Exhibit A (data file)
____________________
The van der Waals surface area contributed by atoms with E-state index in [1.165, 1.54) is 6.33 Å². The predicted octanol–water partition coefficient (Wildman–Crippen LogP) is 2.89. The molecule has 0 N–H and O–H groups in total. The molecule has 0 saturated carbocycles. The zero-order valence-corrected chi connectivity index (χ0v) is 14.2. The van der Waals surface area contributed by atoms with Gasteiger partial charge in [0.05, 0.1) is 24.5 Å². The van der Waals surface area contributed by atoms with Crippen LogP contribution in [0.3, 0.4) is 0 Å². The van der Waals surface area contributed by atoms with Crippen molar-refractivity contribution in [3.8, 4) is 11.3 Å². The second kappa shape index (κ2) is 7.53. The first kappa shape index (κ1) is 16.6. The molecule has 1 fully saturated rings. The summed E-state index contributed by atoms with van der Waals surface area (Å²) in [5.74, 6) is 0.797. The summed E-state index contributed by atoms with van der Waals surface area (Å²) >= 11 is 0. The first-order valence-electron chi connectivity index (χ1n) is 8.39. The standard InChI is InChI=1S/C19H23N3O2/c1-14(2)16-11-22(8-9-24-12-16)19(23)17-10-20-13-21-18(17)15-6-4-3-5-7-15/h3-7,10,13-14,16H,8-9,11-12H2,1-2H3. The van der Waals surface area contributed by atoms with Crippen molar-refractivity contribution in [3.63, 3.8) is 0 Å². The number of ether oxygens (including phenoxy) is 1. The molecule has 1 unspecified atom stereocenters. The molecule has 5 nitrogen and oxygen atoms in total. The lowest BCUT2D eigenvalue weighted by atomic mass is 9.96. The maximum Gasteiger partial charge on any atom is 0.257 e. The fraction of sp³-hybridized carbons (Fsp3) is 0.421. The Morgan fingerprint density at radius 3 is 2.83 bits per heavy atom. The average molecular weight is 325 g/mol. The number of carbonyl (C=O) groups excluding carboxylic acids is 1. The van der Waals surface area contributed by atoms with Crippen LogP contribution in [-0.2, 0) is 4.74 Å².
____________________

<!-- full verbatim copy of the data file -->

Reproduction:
The van der Waals surface area contributed by atoms with E-state index in [1.165, 1.54) is 6.33 Å². The predicted octanol–water partition coefficient (Wildman–Crippen LogP) is 2.89. The molecule has 0 N–H and O–H groups in total. The molecule has 0 saturated carbocycles. The zero-order valence-corrected chi connectivity index (χ0v) is 14.2. The van der Waals surface area contributed by atoms with Gasteiger partial charge in [0.05, 0.1) is 24.5 Å². The van der Waals surface area contributed by atoms with Crippen LogP contribution in [0.3, 0.4) is 0 Å². The van der Waals surface area contributed by atoms with Crippen molar-refractivity contribution in [3.8, 4) is 11.3 Å². The second kappa shape index (κ2) is 7.53. The first kappa shape index (κ1) is 16.6. The molecule has 1 fully saturated rings. The summed E-state index contributed by atoms with van der Waals surface area (Å²) in [5.74, 6) is 0.797. The summed E-state index contributed by atoms with van der Waals surface area (Å²) >= 11 is 0. The first-order valence-electron chi connectivity index (χ1n) is 8.39. The standard InChI is InChI=1S/C19H23N3O2/c1-14(2)16-11-22(8-9-24-12-16)19(23)17-10-20-13-21-18(17)15-6-4-3-5-7-15/h3-7,10,13-14,16H,8-9,11-12H2,1-2H3. The van der Waals surface area contributed by atoms with Crippen molar-refractivity contribution in [3.63, 3.8) is 0 Å². The number of ether oxygens (including phenoxy) is 1. The molecule has 1 unspecified atom stereocenters. The molecule has 5 nitrogen and oxygen atoms in total. The lowest BCUT2D eigenvalue weighted by atomic mass is 9.96. The maximum Gasteiger partial charge on any atom is 0.257 e. The fraction of sp³-hybridized carbons (Fsp3) is 0.421. The Morgan fingerprint density at radius 3 is 2.83 bits per heavy atom. The average molecular weight is 325 g/mol. The number of carbonyl (C=O) groups excluding carboxylic acids is 1. The van der Waals surface area contributed by atoms with Crippen LogP contribution in [-0.2, 0) is 4.74 Å².